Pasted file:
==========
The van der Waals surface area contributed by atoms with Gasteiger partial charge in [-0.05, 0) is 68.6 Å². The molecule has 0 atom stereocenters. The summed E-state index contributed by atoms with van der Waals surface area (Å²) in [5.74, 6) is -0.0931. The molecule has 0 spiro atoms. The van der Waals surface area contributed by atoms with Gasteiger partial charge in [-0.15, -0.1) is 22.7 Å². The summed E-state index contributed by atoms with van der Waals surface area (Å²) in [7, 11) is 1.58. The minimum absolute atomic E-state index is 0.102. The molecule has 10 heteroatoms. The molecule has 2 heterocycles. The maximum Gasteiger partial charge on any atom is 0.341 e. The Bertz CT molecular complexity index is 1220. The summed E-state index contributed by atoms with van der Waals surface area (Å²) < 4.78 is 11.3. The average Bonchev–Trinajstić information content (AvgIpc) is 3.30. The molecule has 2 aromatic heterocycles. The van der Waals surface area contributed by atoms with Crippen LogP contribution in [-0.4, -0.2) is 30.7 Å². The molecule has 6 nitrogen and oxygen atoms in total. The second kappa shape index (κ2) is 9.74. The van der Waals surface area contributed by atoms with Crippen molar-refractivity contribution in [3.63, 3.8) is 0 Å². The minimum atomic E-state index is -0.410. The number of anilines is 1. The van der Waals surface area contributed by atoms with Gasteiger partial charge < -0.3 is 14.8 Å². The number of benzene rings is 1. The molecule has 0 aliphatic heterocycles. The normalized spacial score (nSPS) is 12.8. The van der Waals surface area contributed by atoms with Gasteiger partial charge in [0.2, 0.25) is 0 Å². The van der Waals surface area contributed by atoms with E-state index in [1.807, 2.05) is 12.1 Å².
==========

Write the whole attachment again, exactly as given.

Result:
The van der Waals surface area contributed by atoms with Gasteiger partial charge in [-0.05, 0) is 68.6 Å². The molecule has 0 atom stereocenters. The summed E-state index contributed by atoms with van der Waals surface area (Å²) in [5.74, 6) is -0.0931. The molecule has 0 spiro atoms. The van der Waals surface area contributed by atoms with Gasteiger partial charge in [-0.15, -0.1) is 22.7 Å². The summed E-state index contributed by atoms with van der Waals surface area (Å²) in [7, 11) is 1.58. The minimum absolute atomic E-state index is 0.102. The molecule has 10 heteroatoms. The molecule has 2 heterocycles. The maximum Gasteiger partial charge on any atom is 0.341 e. The Bertz CT molecular complexity index is 1220. The summed E-state index contributed by atoms with van der Waals surface area (Å²) < 4.78 is 11.3. The average Bonchev–Trinajstić information content (AvgIpc) is 3.30. The molecule has 2 aromatic heterocycles. The van der Waals surface area contributed by atoms with Crippen LogP contribution in [-0.4, -0.2) is 30.7 Å². The molecule has 6 nitrogen and oxygen atoms in total. The second kappa shape index (κ2) is 9.74. The van der Waals surface area contributed by atoms with Crippen molar-refractivity contribution in [3.63, 3.8) is 0 Å². The minimum atomic E-state index is -0.410. The number of anilines is 1. The van der Waals surface area contributed by atoms with Gasteiger partial charge < -0.3 is 14.8 Å². The number of benzene rings is 1. The molecule has 0 aliphatic heterocycles. The normalized spacial score (nSPS) is 12.8. The van der Waals surface area contributed by atoms with Gasteiger partial charge in [0.2, 0.25) is 0 Å². The van der Waals surface area contributed by atoms with E-state index in [1.807, 2.05) is 12.1 Å².